TGV History and Speed Records
The Train à Grande Vitesse began operation on 27 September 1981 with the TGV Sud-Est line, Paris-Lyon. The TGV was designed to be compatible with the existing rail system. It uses purpose-built rails for high-speed operation, but also runs on the normal rails, at lower speeds. It thus provides continued service beyond the area of high-speed tracks, while the high-speed network is slowly expanded.
TGV Atlantique began service in 1989, from Paris to Le Mans and Tours.
TGV Nord-Europe started in 1993, with a line from Paris north to Lille. The Lille TGV hub is a link to destinations in Belgium, The Netherlands and northern Germany.
The Eurostar train between London and Paris, Lille, Brussels began service in 1994.
The TGV-Mediterranée line was inaugurated by President Jacques Chirac on 7 June, and the line was officially opened on 10 June, 2001. [Our photo here is the "Jour-17" (day-17) sign at the Avignon station in May 2001.] This new line opened just under 20 years after the very first line opened, and is seems fitting that this extends that first section. From 10 June 2001, the Paris - Marseilles train trip takes 3 hours, in place of the previous 4 hours 20 minutes. Coming from from London, you can get to the South of France on the Eurostarin 6 hours 15 minutes (with a change at Lille or Paris). From the north to the south of France, Lille to Marseille is only 4h30, and an average speed of 317 km/h.
Three ultra-modern TGV stations were built, at Valence, Avignon and Aix-en-Provence. At each end also, Paris-Gare de Lyon and Marseilles stations were extensively refurbished.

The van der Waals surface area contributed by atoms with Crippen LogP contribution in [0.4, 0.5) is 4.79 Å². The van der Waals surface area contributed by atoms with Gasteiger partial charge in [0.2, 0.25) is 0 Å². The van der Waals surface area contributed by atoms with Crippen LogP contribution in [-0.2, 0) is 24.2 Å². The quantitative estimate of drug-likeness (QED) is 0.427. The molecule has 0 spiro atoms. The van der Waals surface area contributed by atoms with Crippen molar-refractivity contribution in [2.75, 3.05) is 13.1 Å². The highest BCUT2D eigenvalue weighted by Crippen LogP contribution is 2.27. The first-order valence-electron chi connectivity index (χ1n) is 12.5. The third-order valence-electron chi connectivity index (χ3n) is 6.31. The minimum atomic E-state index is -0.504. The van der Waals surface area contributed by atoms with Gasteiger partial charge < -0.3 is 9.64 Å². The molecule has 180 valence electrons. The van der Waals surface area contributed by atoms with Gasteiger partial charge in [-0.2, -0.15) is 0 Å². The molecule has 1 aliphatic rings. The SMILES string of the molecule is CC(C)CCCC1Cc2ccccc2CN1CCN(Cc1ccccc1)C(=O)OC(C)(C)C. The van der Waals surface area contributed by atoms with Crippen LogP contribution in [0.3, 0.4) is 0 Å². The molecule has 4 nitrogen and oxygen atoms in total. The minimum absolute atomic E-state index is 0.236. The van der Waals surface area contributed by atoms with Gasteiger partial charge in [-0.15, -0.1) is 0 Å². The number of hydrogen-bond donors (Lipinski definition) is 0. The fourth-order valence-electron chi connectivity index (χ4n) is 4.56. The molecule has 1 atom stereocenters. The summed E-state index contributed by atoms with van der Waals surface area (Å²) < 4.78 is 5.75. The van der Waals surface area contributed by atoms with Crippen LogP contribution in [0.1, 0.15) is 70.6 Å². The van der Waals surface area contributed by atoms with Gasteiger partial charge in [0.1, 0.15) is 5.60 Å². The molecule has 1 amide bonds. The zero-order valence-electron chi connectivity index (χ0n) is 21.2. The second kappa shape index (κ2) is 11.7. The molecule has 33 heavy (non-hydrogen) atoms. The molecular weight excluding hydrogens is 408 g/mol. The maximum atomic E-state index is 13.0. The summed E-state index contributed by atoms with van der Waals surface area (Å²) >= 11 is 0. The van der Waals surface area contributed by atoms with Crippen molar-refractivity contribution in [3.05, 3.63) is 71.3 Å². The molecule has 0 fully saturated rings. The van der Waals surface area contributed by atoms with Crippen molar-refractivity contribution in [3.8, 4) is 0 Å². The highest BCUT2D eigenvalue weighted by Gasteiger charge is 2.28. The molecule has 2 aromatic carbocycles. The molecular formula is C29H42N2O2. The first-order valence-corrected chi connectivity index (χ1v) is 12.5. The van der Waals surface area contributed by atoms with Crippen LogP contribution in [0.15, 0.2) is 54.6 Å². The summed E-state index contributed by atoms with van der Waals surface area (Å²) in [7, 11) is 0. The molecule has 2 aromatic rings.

A TGV Est-Européenne line connecting Paris with the east, to Strasbourg and other towns in Eastern France and Germany, is scheduled to begin service on 10 June 2007.
These rail speed records are for conventional trains (with metal wheel on metal rails), using engines and passenger cars. We've included some locomotive-only records in our list for comparison.
The TGV tests have been done using normal commercial railway equipment, but with fewer passenger cars and some modifications. Mods have included increasing tension of the overhead cantenary lines, increasing settings for brakes and power usage, reducing the number of pantographs. The records have used the standard lines, when they're new, and with careful inspection and control. Following the 1981 and 1990 runs, the tracks remained in use for normal TGV rail traffic. For the April 2007 run, modifications from the "standard" TGV included increased motor power and larger-diameter wheels; the catenary system and the rail ballast were reinforced.
3 April 2007: 574.8 km/h (359.4 mph) - speed record, on the new TGV Est-Européenne line, about 200 km east of Paris, between km points 264 and 191. The highest speed was attained at km 191, in the commune of Le Chemin, in the departement of the Marne. This line opened for commercial service a month later, on 10 June 2007.
13 Feb 2007: 554.3 km/h (344.5 mph), unofficial record, on the new Est-Européenne line near the village of Passavant-en-Argonne.
2 Sept 2006: A German locomotive broke France's 1955 locomotive-only record, reaching a peak speed of 357 km/h.
2 Dec 2003: A Japanese 3-car Maglev train attained a speed of 581 km/h, setting a world speed record for Maglevs.
26 May 2001: from the Channel Tunnel entrance at Calais-Fréthun to Marseille (1069 km) was done in 3 hrs 29 minutes, setting a new speed record (of 317.5 km/h) for a non-stop run of over 1000 km by a commercial train.
18 May 1990: 515.3 km/h (320.3 mph), speed record, set by the TGV Atlantique.
1 May 1988: 406 km/h (252 mph), speed record, by the German ICE (Inter City Experimental).
26 Feb 1981: 380 km/h (236 mph), speed record, by the TGV Sud-Est.
25 Oct 1971: TGV prototype "TGV 001" was completed, by Alsthom.
28 March 1955: 330.9 km/h (205.6 mph), Locomotive-only speed record, by an SNCF locomotive on the Bordeaux - Dax main line in southwest France, between Lamothe and Morcenx. Following this successful speed record, the train's pantograph melted and the track was severly deformed for several hundred metres.
1903: 120 km/h (75 mph) German locomotive-only.